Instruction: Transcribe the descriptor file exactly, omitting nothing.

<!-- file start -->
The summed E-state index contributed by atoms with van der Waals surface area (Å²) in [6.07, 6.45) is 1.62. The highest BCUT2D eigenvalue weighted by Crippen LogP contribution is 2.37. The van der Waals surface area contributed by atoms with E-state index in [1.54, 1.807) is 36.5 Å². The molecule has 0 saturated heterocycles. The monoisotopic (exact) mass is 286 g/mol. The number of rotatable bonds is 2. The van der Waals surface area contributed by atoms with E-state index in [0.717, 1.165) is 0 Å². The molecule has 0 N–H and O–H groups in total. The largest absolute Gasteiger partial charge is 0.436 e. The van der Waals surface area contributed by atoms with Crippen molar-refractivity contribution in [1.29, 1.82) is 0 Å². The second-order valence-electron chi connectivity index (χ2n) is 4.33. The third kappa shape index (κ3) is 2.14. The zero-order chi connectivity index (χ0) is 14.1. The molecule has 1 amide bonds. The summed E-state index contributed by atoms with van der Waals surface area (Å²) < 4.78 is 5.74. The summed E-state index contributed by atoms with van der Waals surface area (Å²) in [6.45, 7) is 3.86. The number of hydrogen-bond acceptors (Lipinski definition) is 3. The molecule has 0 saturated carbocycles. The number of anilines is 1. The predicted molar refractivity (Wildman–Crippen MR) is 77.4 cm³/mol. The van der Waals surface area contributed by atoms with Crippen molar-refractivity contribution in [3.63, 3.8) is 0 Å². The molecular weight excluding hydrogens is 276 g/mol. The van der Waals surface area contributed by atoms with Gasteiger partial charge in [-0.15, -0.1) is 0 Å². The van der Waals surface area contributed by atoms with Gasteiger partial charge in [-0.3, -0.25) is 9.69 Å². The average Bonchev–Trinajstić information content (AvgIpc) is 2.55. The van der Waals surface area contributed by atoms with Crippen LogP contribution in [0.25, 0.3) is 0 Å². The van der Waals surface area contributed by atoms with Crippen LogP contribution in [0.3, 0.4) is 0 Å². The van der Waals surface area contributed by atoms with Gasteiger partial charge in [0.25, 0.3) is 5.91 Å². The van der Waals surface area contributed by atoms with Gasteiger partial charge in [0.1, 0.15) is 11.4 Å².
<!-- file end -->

The summed E-state index contributed by atoms with van der Waals surface area (Å²) in [6.07, 6.45) is 1.62. The highest BCUT2D eigenvalue weighted by Crippen LogP contribution is 2.37. The van der Waals surface area contributed by atoms with E-state index in [1.54, 1.807) is 36.5 Å². The molecule has 0 saturated heterocycles. The monoisotopic (exact) mass is 286 g/mol. The number of rotatable bonds is 2. The van der Waals surface area contributed by atoms with E-state index in [0.717, 1.165) is 0 Å². The molecule has 0 N–H and O–H groups in total. The largest absolute Gasteiger partial charge is 0.436 e. The van der Waals surface area contributed by atoms with Crippen molar-refractivity contribution in [1.29, 1.82) is 0 Å². The second-order valence-electron chi connectivity index (χ2n) is 4.33. The third kappa shape index (κ3) is 2.14. The zero-order chi connectivity index (χ0) is 14.1. The molecule has 1 amide bonds. The summed E-state index contributed by atoms with van der Waals surface area (Å²) < 4.78 is 5.74. The summed E-state index contributed by atoms with van der Waals surface area (Å²) in [6.45, 7) is 3.86. The number of hydrogen-bond acceptors (Lipinski definition) is 3. The molecule has 0 saturated carbocycles. The number of anilines is 1. The predicted molar refractivity (Wildman–Crippen MR) is 77.4 cm³/mol. The van der Waals surface area contributed by atoms with Crippen molar-refractivity contribution in [3.63, 3.8) is 0 Å². The molecular weight excluding hydrogens is 276 g/mol. The van der Waals surface area contributed by atoms with Gasteiger partial charge in [-0.15, -0.1) is 0 Å². The van der Waals surface area contributed by atoms with Gasteiger partial charge in [-0.3, -0.25) is 9.69 Å². The average Bonchev–Trinajstić information content (AvgIpc) is 2.55. The van der Waals surface area contributed by atoms with Crippen LogP contribution in [0.25, 0.3) is 0 Å². The van der Waals surface area contributed by atoms with Crippen LogP contribution in [0.3, 0.4) is 0 Å². The van der Waals surface area contributed by atoms with Gasteiger partial charge in [0.25, 0.3) is 5.91 Å². The van der Waals surface area contributed by atoms with Gasteiger partial charge in [0.1, 0.15) is 11.4 Å².